We invested in an EMR system because it is good for our patients and our practice. We save about $1,000 per physician per month in transcription costs alone. Over five years, we will save $60,000 per physician, much more than the $44,000 promised by the federal government’s “meaningful use” incentives introduced last July. With our savings in office space and staffing, the total is over $20,000 per doctor per year. Patient complaints over missed phone calls have been sharply reduced. And we have barely scratched the surface.
Explore This IssueFebruary 2011
The timely acquisition of EMR is a vital step toward controlling our destiny as otolaryngologists. Eventually all practices will become electronic; only by embracing EMR soon can we do it on our terms and on our timetable. From a leadership role, we can engage the IT community to improve EMR products for otolaryngologists, while also gaining enough credibility to work with the government and private insurers in a more equal partnership than currently exists. Surely it is worth leaving our comfort zone to reach these goals.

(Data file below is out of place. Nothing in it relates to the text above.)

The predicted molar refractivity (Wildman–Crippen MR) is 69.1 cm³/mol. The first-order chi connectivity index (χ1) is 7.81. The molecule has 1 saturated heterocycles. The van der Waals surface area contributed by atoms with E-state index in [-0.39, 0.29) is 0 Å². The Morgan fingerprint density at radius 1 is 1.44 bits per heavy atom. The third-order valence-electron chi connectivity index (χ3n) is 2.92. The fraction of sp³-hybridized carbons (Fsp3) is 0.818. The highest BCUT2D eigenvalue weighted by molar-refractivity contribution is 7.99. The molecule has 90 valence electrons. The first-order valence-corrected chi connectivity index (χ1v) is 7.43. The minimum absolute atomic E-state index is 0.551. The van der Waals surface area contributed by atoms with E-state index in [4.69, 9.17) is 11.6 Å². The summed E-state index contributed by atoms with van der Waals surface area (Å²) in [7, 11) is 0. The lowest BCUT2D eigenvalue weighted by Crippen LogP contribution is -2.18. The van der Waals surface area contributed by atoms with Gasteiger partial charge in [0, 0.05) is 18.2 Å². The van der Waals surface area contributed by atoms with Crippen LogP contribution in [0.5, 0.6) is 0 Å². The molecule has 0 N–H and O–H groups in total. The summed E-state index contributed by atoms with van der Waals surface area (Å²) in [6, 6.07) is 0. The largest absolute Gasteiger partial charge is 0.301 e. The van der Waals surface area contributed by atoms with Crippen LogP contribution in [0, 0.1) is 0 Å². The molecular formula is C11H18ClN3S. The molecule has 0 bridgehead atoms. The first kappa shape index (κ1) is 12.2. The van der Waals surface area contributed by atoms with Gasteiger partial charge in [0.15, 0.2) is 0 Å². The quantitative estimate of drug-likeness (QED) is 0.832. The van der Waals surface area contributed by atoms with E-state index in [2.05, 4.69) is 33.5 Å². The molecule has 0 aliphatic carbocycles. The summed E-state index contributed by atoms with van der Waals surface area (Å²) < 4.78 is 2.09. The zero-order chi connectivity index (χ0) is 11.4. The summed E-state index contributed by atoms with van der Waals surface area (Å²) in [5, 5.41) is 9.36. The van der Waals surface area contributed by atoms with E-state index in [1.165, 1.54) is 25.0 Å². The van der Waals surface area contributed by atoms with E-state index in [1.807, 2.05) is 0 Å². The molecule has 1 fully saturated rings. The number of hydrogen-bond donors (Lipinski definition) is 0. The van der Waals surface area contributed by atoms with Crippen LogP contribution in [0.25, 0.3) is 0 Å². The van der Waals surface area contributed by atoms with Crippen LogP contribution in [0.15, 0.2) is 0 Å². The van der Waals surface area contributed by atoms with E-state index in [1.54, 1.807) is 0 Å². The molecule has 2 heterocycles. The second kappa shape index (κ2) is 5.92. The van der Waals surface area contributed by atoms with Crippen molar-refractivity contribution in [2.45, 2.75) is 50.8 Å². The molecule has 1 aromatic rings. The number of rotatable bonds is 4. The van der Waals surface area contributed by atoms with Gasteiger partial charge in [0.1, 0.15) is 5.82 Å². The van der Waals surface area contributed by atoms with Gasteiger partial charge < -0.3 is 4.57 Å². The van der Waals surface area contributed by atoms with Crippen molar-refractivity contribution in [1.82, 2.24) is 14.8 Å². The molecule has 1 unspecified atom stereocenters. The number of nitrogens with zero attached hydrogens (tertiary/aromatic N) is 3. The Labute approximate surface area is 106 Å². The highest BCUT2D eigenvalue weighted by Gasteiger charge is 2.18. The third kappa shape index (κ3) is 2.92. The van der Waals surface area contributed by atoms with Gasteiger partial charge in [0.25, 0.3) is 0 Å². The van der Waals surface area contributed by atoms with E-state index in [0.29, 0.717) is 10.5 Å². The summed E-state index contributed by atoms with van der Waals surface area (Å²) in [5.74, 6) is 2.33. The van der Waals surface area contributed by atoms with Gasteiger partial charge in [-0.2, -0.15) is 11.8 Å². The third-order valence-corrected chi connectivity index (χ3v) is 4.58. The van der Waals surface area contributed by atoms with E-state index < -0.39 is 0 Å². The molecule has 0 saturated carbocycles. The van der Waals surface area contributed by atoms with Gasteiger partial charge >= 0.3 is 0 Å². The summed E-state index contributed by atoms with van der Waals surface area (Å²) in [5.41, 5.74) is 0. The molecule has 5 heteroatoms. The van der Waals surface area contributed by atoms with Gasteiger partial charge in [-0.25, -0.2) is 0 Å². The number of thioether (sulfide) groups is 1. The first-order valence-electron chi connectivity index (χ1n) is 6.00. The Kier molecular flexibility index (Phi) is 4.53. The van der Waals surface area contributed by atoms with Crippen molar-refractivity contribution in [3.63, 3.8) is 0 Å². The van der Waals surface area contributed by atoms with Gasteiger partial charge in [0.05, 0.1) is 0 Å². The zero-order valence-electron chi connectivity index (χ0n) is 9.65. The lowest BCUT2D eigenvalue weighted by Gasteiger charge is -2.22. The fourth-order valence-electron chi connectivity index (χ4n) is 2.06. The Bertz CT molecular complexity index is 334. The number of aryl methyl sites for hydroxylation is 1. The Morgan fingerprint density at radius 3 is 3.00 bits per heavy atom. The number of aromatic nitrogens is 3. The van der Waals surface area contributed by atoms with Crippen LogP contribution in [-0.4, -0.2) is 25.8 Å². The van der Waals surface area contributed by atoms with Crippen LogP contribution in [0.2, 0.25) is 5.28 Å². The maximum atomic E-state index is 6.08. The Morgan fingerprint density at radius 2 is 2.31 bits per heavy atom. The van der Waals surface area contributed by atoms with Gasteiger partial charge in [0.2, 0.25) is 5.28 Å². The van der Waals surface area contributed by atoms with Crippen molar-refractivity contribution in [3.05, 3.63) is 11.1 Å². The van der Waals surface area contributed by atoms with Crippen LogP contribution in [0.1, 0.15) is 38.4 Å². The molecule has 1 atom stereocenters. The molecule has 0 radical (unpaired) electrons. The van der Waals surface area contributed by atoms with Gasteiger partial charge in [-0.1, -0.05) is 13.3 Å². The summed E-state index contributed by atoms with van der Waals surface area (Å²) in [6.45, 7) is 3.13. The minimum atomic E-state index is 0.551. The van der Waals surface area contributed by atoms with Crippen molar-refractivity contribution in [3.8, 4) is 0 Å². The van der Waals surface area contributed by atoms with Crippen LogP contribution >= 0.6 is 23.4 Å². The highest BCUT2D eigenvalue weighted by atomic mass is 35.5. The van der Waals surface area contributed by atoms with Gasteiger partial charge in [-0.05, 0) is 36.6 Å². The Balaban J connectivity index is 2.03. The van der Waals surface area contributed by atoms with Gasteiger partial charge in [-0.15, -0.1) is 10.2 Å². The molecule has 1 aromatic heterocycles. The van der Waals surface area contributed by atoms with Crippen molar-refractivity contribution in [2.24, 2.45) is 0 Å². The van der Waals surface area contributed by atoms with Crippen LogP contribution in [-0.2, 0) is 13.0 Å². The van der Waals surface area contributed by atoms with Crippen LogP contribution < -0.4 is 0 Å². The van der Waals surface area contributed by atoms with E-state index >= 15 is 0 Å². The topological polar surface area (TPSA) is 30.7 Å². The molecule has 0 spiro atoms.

Dr. Koriwchak, MD, is attending physician at Ear, Nose and Throat of Georgia in Atlanta, Ga. Read his blog, “The Wired EMR Practice,” at wiredemrdoctor.com.